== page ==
CKRW marks 50 years of broadcasting

CKRW is marking 50 years on the air. Photo: Tim Kucharuk/CKRW file.


PSR thanks Tim Kucharuk for submitting this article…


By Tim Kucharuk

November 21, 2019


The first private radio station north of 60 went on the air on November 17th, 1969.

CKRW The RUSH is marking a milestone.

The station went on the air at 6 a.m. on November 17th, 1969. Yukoners could tune into 610 AM on their radio dial and hear the latest news, weather, and sports, community events, and the popular music of the day.

Features included the sometimes-controversial call-in program Talkback, as well as birthday greetings and the now-legendary Trader Time.

The station was the first private radio station north of 60 when it was launched by Whitehorse businessman Rolf Hougen. The company is still known today as Klondike Broadcasting.


(Listen: the first few minutes of CKRW courtesy of Yukon Archives.)

In an interview marking the station’s 50th anniversary, Hougen recalls how CKRW got started.

“I had the cable company, and I had spent a lot of time organizing that, and launching that, and running that,” Hougen said. “So I was familiar with communications in general, and I thought it’s time Whitehorse had a privately-owned radio station.”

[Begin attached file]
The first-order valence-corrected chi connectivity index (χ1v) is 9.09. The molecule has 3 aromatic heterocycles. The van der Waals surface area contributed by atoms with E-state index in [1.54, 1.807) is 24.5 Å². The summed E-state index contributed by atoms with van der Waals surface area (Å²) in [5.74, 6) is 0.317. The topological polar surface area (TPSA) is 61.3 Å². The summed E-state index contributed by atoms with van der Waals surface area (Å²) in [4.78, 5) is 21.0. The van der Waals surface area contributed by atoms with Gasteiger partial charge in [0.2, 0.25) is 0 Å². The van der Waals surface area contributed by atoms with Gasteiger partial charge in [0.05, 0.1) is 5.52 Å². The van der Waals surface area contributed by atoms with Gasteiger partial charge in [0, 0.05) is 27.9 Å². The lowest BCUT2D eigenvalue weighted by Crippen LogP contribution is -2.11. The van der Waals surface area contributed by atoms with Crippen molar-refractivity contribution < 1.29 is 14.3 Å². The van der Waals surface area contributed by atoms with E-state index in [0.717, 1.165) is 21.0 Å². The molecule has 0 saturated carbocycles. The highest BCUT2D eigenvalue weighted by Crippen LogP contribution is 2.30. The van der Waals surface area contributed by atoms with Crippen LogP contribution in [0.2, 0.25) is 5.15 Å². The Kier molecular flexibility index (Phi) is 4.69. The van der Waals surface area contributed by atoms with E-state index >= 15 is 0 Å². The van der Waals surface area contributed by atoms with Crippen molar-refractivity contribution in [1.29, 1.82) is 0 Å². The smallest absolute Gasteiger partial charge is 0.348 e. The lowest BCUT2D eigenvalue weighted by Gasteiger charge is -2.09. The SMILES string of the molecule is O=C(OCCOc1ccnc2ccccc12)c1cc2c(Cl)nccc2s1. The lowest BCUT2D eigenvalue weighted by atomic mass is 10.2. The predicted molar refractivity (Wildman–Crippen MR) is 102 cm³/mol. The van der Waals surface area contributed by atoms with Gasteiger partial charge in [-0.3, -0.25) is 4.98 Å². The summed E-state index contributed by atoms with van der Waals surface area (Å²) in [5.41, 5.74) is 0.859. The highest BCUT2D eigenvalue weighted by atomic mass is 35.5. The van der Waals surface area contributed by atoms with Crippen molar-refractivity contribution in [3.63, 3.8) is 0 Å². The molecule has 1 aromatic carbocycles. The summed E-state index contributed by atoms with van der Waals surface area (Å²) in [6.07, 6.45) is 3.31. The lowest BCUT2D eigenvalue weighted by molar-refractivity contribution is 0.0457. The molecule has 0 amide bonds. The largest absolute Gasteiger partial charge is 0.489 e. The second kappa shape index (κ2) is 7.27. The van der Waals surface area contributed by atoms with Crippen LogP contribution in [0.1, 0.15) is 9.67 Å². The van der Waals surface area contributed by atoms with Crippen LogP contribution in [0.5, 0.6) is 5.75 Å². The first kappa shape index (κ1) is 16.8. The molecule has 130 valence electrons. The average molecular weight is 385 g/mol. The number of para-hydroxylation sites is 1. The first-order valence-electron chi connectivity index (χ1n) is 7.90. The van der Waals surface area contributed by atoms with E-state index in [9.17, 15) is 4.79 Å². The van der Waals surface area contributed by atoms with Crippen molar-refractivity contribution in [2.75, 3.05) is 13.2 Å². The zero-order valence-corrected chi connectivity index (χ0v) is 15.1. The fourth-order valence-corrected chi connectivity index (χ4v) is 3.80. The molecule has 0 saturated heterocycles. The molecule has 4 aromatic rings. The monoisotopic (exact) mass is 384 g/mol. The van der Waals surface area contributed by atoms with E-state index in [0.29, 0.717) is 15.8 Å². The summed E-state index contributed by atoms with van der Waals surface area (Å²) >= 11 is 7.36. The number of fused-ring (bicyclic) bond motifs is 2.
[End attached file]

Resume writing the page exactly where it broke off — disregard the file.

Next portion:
Listen: Senior Reporter Tim Kucharuk speaks with CKRW founder Rolf Hougen.)


(Hougen visits the CKRW studios Friday morning. Photo: Tim Kucharuk/CKRW.)

Ron McFadyen was the first Production Manager and the first voice on CKRW. He returned to the territory from his home in Ontario to help celebrate 50 years on-air. McFadyen says there was lots of anticipation that first day.

“I remember Mr. Hougen was there at the sign-on at 6 o’clock in the morning,” McFadyen recalled. “Probably some family members, the mayor and a whole bunch of people were in the radio station at 6 o’clock in the morning for the opening day.”

“The next morning there was nobody.”

Listen: Senior Reporter Tim Kucharuk speaks with Ron McFadyen.)


(McFadyen addresses the CKRW 50th-anniversary celebrations at the MacBride Museum Thursday evening. Photo: Tim Kucharuk/CKRW)

CKRW added an FM transmitter on Grey Mountain in 2004 and rebranded as The RUSH.

Besides having transmitters in every Yukon community, the station modernized equipment and expanded broadcasting to include Inuvik in the Northwest Territories.

The station moved into the digital age with a website in 2012, and the RUSH app in 2016.

(McFadyen (left) and Hougen in an undated photo from the Hougen Group of Companies website.)

(Hougen with CKRW’s first manager Al Jensen. Photo: Hougen Group of Companies website.)





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